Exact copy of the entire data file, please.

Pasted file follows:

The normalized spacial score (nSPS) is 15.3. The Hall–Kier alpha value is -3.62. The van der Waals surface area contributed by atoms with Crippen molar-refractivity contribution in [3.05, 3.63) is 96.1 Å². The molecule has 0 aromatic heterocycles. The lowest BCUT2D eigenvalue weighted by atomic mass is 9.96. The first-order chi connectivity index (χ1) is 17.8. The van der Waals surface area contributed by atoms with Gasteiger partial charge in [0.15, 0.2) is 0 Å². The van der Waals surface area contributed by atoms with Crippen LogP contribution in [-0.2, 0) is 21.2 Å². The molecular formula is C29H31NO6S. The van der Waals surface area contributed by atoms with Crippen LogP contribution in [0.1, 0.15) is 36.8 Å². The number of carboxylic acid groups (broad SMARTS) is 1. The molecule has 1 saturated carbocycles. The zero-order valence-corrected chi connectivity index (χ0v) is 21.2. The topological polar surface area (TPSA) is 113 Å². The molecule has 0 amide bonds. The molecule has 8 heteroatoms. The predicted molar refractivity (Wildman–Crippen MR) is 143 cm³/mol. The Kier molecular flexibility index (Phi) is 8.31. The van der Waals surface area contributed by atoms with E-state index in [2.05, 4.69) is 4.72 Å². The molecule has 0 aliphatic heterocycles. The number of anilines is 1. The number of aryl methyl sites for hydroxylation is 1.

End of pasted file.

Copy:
The normalized spacial score (nSPS) is 15.3. The Hall–Kier alpha value is -3.62. The van der Waals surface area contributed by atoms with Crippen molar-refractivity contribution in [3.05, 3.63) is 96.1 Å². The molecule has 0 aromatic heterocycles. The lowest BCUT2D eigenvalue weighted by atomic mass is 9.96. The first-order chi connectivity index (χ1) is 17.8. The van der Waals surface area contributed by atoms with Gasteiger partial charge in [0.15, 0.2) is 0 Å². The van der Waals surface area contributed by atoms with Crippen LogP contribution in [-0.2, 0) is 21.2 Å². The molecular formula is C29H31NO6S. The van der Waals surface area contributed by atoms with Crippen LogP contribution in [0.1, 0.15) is 36.8 Å². The number of carboxylic acid groups (broad SMARTS) is 1. The molecule has 1 saturated carbocycles. The zero-order valence-corrected chi connectivity index (χ0v) is 21.2. The topological polar surface area (TPSA) is 113 Å². The molecule has 0 amide bonds. The molecule has 8 heteroatoms. The predicted molar refractivity (Wildman–Crippen MR) is 143 cm³/mol. The Kier molecular flexibility index (Phi) is 8.31. The van der Waals surface area contributed by atoms with E-state index in [2.05, 4.69) is 4.72 Å². The molecule has 0 aliphatic heterocycles. The number of anilines is 1. The number of aryl methyl sites for hydroxylation is 1.